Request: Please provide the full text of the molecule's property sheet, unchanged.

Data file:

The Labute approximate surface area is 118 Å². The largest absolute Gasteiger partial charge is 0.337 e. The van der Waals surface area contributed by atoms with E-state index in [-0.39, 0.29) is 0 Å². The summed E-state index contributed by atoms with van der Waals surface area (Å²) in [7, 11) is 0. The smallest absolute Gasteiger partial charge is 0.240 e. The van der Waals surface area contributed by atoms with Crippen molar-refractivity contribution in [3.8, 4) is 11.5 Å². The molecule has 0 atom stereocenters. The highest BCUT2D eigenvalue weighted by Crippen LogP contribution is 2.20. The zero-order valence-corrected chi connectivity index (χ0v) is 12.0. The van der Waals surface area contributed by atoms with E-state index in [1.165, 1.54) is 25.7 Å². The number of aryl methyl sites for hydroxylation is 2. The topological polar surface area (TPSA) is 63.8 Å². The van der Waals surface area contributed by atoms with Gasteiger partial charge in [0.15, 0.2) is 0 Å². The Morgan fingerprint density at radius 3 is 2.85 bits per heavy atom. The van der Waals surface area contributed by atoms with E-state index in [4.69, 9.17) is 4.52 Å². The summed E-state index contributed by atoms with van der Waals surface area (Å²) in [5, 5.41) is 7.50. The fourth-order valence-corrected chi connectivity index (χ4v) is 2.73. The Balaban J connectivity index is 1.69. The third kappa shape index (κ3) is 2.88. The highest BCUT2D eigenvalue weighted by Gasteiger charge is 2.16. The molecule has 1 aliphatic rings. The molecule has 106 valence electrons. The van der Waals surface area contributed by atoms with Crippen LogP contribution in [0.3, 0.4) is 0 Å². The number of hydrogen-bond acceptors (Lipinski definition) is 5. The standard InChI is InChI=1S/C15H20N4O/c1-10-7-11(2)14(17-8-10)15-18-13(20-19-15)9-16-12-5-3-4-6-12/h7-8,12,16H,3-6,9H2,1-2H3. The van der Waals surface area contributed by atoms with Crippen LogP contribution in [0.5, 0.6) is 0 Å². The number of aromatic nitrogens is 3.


The Labute approximate surface area is 118 Å². The largest absolute Gasteiger partial charge is 0.337 e. The van der Waals surface area contributed by atoms with E-state index in [-0.39, 0.29) is 0 Å². The summed E-state index contributed by atoms with van der Waals surface area (Å²) in [7, 11) is 0. The smallest absolute Gasteiger partial charge is 0.240 e. The van der Waals surface area contributed by atoms with Crippen molar-refractivity contribution in [3.8, 4) is 11.5 Å². The molecule has 0 atom stereocenters. The highest BCUT2D eigenvalue weighted by Crippen LogP contribution is 2.20. The zero-order valence-corrected chi connectivity index (χ0v) is 12.0. The van der Waals surface area contributed by atoms with E-state index in [1.165, 1.54) is 25.7 Å². The number of aryl methyl sites for hydroxylation is 2. The topological polar surface area (TPSA) is 63.8 Å². The van der Waals surface area contributed by atoms with Gasteiger partial charge in [0.15, 0.2) is 0 Å². The Morgan fingerprint density at radius 3 is 2.85 bits per heavy atom. The van der Waals surface area contributed by atoms with E-state index in [4.69, 9.17) is 4.52 Å². The summed E-state index contributed by atoms with van der Waals surface area (Å²) in [5, 5.41) is 7.50. The fourth-order valence-corrected chi connectivity index (χ4v) is 2.73. The Balaban J connectivity index is 1.69. The third kappa shape index (κ3) is 2.88. The highest BCUT2D eigenvalue weighted by Gasteiger charge is 2.16. The molecule has 1 aliphatic rings. The molecule has 106 valence electrons. The van der Waals surface area contributed by atoms with Crippen LogP contribution in [0.3, 0.4) is 0 Å². The number of hydrogen-bond acceptors (Lipinski definition) is 5. The standard InChI is InChI=1S/C15H20N4O/c1-10-7-11(2)14(17-8-10)15-18-13(20-19-15)9-16-12-5-3-4-6-12/h7-8,12,16H,3-6,9H2,1-2H3. The van der Waals surface area contributed by atoms with Crippen LogP contribution in [0.5, 0.6) is 0 Å². The number of aromatic nitrogens is 3.